Understanding Battery and Aggravated Battery Laws in Kansas

Battery and aggravated battery are serious charges in Kansas, and a conviction can have a lasting effect on your life.

An aggravated battery conviction could send a defendant to prison for over 14 years and possibly require them to register as a violent offender, impacting their ability to get a job and find housing. While the potential sentence for a battery conviction is less severe, a conviction can have similar consequences and negatively affect future court cases.

It’s important to immediately hire an experienced criminal defense attorney if you’ve been charged with either of these crimes. Skilled and aggressive legal representation could help you avoid prison, lessen the maximum sentence, or get the charges dropped.

What is battery?

Battery is knowingly or recklessly causing bodily harm to another person or knowingly causing physical contact with someone in a rude, insulting, or angry manner. In Kansas, the charge of simple battery is a class B misdemeanor with a maximum sentence of six months in county jail and a fine up to $1,000.

What is aggravated battery?

Generally speaking, a simple battery charge could be raised to aggravated battery if a deadly weapon is used or if serious injuries occur. However, Kansas law includes a lengthy list of other ways someone could be charged with aggravated battery.

In Kansas, a person could be charged with aggravated battery if they:

  • Knowingly or recklessly cause great bodily harm or disfigures someone
  • Knowingly or recklessly cause great bodily harm with a deadly weapon or in such a way that could cause serious injuries, disfigurement, or death
  • Knowingly cause offensive physical contact with a deadly weapon or in any manner that could cause great bodily harm, disfigurement, or death
  • Drive under the influence and cause great bodily harm, disfigurement, or death or cause bodily harm with the possibility that great bodily harm, disfigurement, or death could have occurred

Aggravated battery is a felony charge in Kansas with a possible sentence of seven months to 172 months in prison and a $100,000 to $300,000 maximum fine, depending on the circumstances of the case. However, a person who’s convicted of a lower level of aggravated battery could avoid prison altogether if they have a limited criminal history.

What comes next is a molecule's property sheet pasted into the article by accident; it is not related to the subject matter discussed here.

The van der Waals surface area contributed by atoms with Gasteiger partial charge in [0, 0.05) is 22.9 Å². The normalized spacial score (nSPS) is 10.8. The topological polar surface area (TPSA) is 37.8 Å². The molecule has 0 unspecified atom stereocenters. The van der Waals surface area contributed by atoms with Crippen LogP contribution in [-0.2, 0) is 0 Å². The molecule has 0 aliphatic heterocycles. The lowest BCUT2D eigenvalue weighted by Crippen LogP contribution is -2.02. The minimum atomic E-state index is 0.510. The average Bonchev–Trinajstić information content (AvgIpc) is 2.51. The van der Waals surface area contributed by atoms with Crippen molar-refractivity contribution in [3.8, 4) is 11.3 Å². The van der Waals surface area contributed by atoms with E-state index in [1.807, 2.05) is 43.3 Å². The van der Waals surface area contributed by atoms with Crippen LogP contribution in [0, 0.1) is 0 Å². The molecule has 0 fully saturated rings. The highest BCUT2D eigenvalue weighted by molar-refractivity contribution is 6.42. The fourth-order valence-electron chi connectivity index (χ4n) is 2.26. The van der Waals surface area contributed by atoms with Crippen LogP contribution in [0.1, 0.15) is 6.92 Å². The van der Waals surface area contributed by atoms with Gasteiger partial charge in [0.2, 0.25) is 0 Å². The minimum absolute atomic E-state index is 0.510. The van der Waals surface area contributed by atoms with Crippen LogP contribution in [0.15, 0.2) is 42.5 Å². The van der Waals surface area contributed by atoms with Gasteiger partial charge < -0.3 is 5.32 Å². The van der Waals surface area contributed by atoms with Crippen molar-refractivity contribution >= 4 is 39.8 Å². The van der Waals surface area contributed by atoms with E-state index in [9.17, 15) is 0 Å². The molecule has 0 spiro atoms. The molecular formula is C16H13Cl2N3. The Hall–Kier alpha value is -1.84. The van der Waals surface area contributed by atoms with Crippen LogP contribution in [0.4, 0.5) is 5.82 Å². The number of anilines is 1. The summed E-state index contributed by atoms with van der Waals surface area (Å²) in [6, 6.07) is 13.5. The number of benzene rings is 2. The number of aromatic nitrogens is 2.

Battery vs. assault: What’s the difference?

Although the terms battery and assault are sometimes used interchangeably, they’re actually different crimes under Kansas law. Assault is putting someone in fear of immediate physical danger with a threat or an act. Battery charges typically involve actually injuring them or physically contacting them.

The possible prison sentence for a battery conviction is significantly higher than the maximum sentence for assault. The maximum sentence for simple battery is 6 months in county jail, compared to one month for simple assault. Someone convicted of aggravated battery could go to prison for 172 months, while someone convicted of aggravated assault faces up to 34 months in prison.

What are common defenses against battery charges?

A skilled criminal defense attorney can use numerous strategies to either get a battery charge dropped, lower the sentence, or help their client avoid prison time. Some common defenses against battery and aggravated battery include:

  • Self-defense. If you acted in self-defense, a defense attorney could build a compelling argument that your actions were justified to protect yourself or others.
  • Lack of intent. Your actions could have been either unintentional or not reckless, which means they don’t meet an important threshold for proving battery.
  • Lack of a deadly weapon. In aggravated battery cases involving a weapon, your attorney may successfully argue that the weapon couldn’t have likely caused death and therefore get the charge lowered to battery.
  • No offensive contact. A defense attorney could argue the physical contact wouldn’t be considered offensive, angry, or rude to a reasonable person.

If you’ve been charged with battery or aggravated battery in Wichita, Kansas, or the surrounding area, it’s important to immediately contact the Koop Law Firm. Former prosecutor Jeremy D. Koop is an experienced attorney who can preserve your rights and provide the aggressive defense you deserve.

The information provided in this article does not constitute legal advice; it is for general informational purposes only

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